Carnac Stones

Written after a visit to Carnac Stones

Seagulls on Parade

On the chalet roof opposite ours
the seagulls strut and march,
patrolling their runway.
Machine gun cackles warn
errant pigeons to land elsewhere.

On a signal known only to them
the seagulls take off, flying high.
Then feathered dive bombers peel off out of the sun,
screaming they swoop
no ice-cream cone is safe.

Observation shows the seagulls have a strict hierarchy.
They know who should have the best perch
who screeches early to wake the tourists
but most important of all,
which of them gets to shit all over our cars.


A companion piece to this poem can be found here

My Guide to Packing for a Holiday

Hesitantly I Google next week’s weather.
Placing my trust in the digital forecast,
I hold its images sacred
As I begin my holiday packing.

I hunt down old wellies,
Finding them hiding under the stairs.
Next to optimistic sandals,
Which still have the price tag on.

I wonder that if I pack sun tan lotion
Then the weather gods will smite me with rain.
But can I run the risk of having none
And my body slowly turning a patchy lobster-red.

Don’t forget the charger I think,
Finding it in the usual plug.
An electrical umbilicals
Restoring life to my phone.

Phone, I can’t go on holiday without that,
It would be like leaving an arm behind.
It’s a Sat Nav, my weather forecaster
plus connection to the world.

With all the packing gathered,
Like a tired magician who knows only one trick.
I force my holiday gear,
Into a suitcase that looks too small.

I place the bulging case in the car boot,
Ignoring the precarious roof rack.
Hoping the case doesn’t bursts open and
My underpants cause a tailback.

My holiday awaits, hope I packed enough.


So with those wise words I’m off on my hols, normal service will be resumed the 1st August, take care folks.

Saga Louts

Saga lout

We are the grey haired army,
Abroad and on the lash again.
Walking sticks and lagers ready,
We wobble off ships and planes.

We’ve got our kids inheritance,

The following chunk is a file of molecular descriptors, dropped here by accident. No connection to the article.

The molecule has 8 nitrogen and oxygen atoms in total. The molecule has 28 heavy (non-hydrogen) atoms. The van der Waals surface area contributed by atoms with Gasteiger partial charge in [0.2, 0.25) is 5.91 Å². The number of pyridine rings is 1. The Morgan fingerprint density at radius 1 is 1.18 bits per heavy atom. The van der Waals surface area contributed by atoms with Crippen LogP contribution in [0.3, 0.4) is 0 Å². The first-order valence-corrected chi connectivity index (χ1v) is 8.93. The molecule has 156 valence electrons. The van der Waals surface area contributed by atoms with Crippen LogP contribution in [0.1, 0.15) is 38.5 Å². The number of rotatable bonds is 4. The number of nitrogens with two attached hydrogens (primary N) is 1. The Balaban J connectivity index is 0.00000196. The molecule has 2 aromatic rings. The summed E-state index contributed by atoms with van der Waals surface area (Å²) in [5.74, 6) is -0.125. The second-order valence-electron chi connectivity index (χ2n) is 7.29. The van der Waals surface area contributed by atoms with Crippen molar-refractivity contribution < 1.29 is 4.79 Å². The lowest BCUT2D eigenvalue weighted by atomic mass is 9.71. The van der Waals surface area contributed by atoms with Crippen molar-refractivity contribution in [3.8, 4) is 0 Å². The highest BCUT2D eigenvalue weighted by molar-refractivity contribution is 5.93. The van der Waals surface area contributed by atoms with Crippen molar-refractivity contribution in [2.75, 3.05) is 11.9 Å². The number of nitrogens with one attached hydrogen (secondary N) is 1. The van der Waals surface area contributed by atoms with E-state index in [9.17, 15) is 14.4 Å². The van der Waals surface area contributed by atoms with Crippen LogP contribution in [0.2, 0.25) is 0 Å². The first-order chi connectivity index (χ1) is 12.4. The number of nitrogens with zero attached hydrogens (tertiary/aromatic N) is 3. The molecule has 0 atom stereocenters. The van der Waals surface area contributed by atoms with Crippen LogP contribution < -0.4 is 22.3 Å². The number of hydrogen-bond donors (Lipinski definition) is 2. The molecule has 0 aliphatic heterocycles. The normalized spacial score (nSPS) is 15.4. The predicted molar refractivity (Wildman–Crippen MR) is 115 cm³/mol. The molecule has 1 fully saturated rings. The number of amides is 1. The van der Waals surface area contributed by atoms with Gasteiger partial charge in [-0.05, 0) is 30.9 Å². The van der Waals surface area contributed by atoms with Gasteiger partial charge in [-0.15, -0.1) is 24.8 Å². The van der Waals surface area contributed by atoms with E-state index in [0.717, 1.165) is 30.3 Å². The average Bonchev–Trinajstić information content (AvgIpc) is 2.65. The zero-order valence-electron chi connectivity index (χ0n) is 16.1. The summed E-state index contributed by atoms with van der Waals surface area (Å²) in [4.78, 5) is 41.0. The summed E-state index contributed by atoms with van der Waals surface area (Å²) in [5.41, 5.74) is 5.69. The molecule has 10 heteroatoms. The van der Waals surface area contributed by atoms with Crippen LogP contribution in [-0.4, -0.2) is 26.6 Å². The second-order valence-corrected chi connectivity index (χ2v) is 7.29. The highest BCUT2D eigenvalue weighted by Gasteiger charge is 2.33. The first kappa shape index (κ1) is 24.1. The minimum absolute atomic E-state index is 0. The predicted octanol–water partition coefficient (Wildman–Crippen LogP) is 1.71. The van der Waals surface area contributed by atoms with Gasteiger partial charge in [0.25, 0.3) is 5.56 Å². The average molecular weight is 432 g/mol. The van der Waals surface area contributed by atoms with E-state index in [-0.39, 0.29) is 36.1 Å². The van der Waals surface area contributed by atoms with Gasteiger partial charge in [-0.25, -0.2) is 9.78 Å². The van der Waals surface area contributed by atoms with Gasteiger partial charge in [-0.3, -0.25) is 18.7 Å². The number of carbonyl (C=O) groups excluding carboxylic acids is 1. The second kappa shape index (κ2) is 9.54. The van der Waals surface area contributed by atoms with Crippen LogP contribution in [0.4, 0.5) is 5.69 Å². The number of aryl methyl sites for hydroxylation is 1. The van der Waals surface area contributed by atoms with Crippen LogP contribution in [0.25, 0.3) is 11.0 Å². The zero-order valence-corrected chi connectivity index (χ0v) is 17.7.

We’ve cashed in our pensions.
We’re getting obscene tattoos,
In places you shouldn’t mention.

Hopping in and out of hotel beds,
Laughing as we trash cruise ships.
Playing naked oily Twister,
Ignoring our dodgy arthritic hips.

Bill has only got one kidney,
Doris has a new glass eye.
But there’s no stopping us,
If some cheap sangria we spy.

We’ll riot as we drink the lot,
Pogo dance all through the night.
Shovel down kebab and chips,
Vomit it up, then have a fight.

Then when the holiday’s over,
We stagger home a little slower.
Our only holiday souvenirs,
Sunburn and hangovers.


I think I want to be a Saga Lout when I retire.

Seaside View

Time to go home tomorrow and then I predict my weekend will be soaked up with gaming and other essentials of life so here’s one last holiday poem, a sort of summary of my time here.


When I’m old I’ll sit on the beach
Then to show I have no fear.
Challenge the sea to a staring contest
Armed only with my chips and beer.

As the tide goes in and out
Our battle will rage hard.
As we stare and stare
Till I play my trump card.

Full of beer and chips
I’ll walk into the sea.
Quietly submitting
To its watery majesty.

The sea will ask “why?
You had me beat?
Why do you now drown?
Return to the beach.”

I’ll just smile nicely
Whispering to the sea
“I have always loved you
Now together we will be.”

Fossil hunting and poetry

This morning saw our holiday take a stop off at the Jurassic coast as fossil hunting was on our mind ( I harboured a dream of being an archaeologist when I was young) but how times change as the many signs tell you it seems you can look but not touch when it comes to these elusive objects. So I was quite surprised as we strolled round Budleigh Salterton that with all the protection given to the vast amount of heritage lying at our feet that several shops sold the elusive fossils you were not supposed to pick up, how does that work ?

Anyway I digress and here comes the laboured metaphor , sometimes poems are as hard to come by as fossils and sometimes even after you’ve found them its better to put them back than tart them up and try and flog them to unsuspecting visitors.

Never being one to follow my own advice here’s a poem inspired by fossils.


Buried away from the sun
Hidden from the light
Lie my unfinished poems
Out of mind and out of sight.

Until the poet’s neediness
Outweighs his ideals
And he digs up a fossil
Surely it’s no big deal ?

Tart it up with a photo
On the blog stick it
No one will guess
It was once rubbish.

And that your poetic fossil
Was better left unfound.
Left for another day
Safe in the ground.


I’ve heard in Whitby they like to use a lot of beef fat
In their numerous fish and chip shops. Well fancy that !
And while some may consider this policy egalitarian
This is not a view held by those who are vegetarian.

A poem dedicated to my good friend Andy about his recent holiday to the seaside resort of Whitby .

An Enjoyable Hour Spent on the Beach.

The waves lap gently on the shore,
As just for an hour or a little more,
We all sit down upon the sand,
Our buckets and spades close at hand.
And while the gulls so rudely screech,
We make sandcastles on the beach.
These simple structures give simple pleasures,
And bring us all joy without measure,
Then after we’ve made a castle so firm,
It’s time for each of us to take a turn.
To raise up our trusty spade,
And joyfully destroy what we’ve just made.